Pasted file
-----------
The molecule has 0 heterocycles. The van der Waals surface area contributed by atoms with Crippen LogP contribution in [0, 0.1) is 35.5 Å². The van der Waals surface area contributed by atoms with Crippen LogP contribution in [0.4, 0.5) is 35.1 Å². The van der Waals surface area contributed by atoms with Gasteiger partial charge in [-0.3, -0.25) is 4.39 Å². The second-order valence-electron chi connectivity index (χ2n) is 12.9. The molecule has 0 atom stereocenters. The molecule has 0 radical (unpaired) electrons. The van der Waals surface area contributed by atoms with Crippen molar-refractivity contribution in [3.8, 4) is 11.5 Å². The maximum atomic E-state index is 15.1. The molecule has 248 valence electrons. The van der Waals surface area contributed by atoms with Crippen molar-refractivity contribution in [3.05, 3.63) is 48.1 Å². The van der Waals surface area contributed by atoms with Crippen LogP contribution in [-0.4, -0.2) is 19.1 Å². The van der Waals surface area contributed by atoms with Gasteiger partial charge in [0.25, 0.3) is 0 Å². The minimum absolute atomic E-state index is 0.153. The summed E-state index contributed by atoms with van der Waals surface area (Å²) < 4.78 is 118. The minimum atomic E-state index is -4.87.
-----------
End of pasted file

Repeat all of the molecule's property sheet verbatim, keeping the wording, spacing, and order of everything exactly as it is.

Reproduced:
The molecule has 0 heterocycles. The van der Waals surface area contributed by atoms with Crippen LogP contribution in [0, 0.1) is 35.5 Å². The van der Waals surface area contributed by atoms with Crippen LogP contribution in [0.4, 0.5) is 35.1 Å². The van der Waals surface area contributed by atoms with Gasteiger partial charge in [-0.3, -0.25) is 4.39 Å². The second-order valence-electron chi connectivity index (χ2n) is 12.9. The molecule has 0 atom stereocenters. The molecule has 0 radical (unpaired) electrons. The van der Waals surface area contributed by atoms with Crippen molar-refractivity contribution in [3.8, 4) is 11.5 Å². The maximum atomic E-state index is 15.1. The molecule has 248 valence electrons. The van der Waals surface area contributed by atoms with Crippen molar-refractivity contribution in [3.05, 3.63) is 48.1 Å². The van der Waals surface area contributed by atoms with Crippen LogP contribution in [-0.4, -0.2) is 19.1 Å². The van der Waals surface area contributed by atoms with Gasteiger partial charge in [0.25, 0.3) is 0 Å². The minimum absolute atomic E-state index is 0.153. The summed E-state index contributed by atoms with van der Waals surface area (Å²) < 4.78 is 118. The minimum atomic E-state index is -4.87.